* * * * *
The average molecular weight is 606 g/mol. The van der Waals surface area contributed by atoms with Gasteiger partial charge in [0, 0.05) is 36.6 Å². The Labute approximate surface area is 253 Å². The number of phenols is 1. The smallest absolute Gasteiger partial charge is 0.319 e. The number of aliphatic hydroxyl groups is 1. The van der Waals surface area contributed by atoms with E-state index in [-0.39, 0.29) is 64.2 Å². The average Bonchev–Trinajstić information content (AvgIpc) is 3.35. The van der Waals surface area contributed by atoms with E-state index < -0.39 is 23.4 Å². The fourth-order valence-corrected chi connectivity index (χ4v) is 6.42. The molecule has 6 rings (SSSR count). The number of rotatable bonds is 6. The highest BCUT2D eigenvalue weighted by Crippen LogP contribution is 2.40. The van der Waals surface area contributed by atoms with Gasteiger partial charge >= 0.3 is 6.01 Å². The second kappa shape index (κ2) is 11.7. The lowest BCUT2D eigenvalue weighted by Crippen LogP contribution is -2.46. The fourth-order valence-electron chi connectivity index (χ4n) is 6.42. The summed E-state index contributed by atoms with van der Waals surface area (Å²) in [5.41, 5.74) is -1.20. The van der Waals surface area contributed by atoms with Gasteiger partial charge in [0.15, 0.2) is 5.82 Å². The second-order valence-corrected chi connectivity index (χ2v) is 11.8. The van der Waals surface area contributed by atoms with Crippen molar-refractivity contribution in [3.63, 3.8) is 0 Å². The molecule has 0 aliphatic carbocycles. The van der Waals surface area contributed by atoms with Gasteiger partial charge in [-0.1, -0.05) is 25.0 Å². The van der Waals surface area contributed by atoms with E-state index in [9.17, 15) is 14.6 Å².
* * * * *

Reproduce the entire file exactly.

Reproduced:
The average molecular weight is 606 g/mol. The van der Waals surface area contributed by atoms with Gasteiger partial charge in [0, 0.05) is 36.6 Å². The Labute approximate surface area is 253 Å². The number of phenols is 1. The smallest absolute Gasteiger partial charge is 0.319 e. The number of aliphatic hydroxyl groups is 1. The van der Waals surface area contributed by atoms with E-state index in [-0.39, 0.29) is 64.2 Å². The average Bonchev–Trinajstić information content (AvgIpc) is 3.35. The van der Waals surface area contributed by atoms with E-state index < -0.39 is 23.4 Å². The fourth-order valence-corrected chi connectivity index (χ4v) is 6.42. The molecule has 6 rings (SSSR count). The number of rotatable bonds is 6. The highest BCUT2D eigenvalue weighted by Crippen LogP contribution is 2.40. The van der Waals surface area contributed by atoms with Gasteiger partial charge >= 0.3 is 6.01 Å². The second kappa shape index (κ2) is 11.7. The lowest BCUT2D eigenvalue weighted by Crippen LogP contribution is -2.46. The fourth-order valence-electron chi connectivity index (χ4n) is 6.42. The summed E-state index contributed by atoms with van der Waals surface area (Å²) in [5.41, 5.74) is -1.20. The van der Waals surface area contributed by atoms with Gasteiger partial charge in [0.15, 0.2) is 5.82 Å². The second-order valence-corrected chi connectivity index (χ2v) is 11.8. The van der Waals surface area contributed by atoms with Crippen molar-refractivity contribution in [3.63, 3.8) is 0 Å². The molecule has 0 aliphatic carbocycles. The van der Waals surface area contributed by atoms with Gasteiger partial charge in [-0.1, -0.05) is 25.0 Å². The van der Waals surface area contributed by atoms with E-state index in [9.17, 15) is 14.6 Å².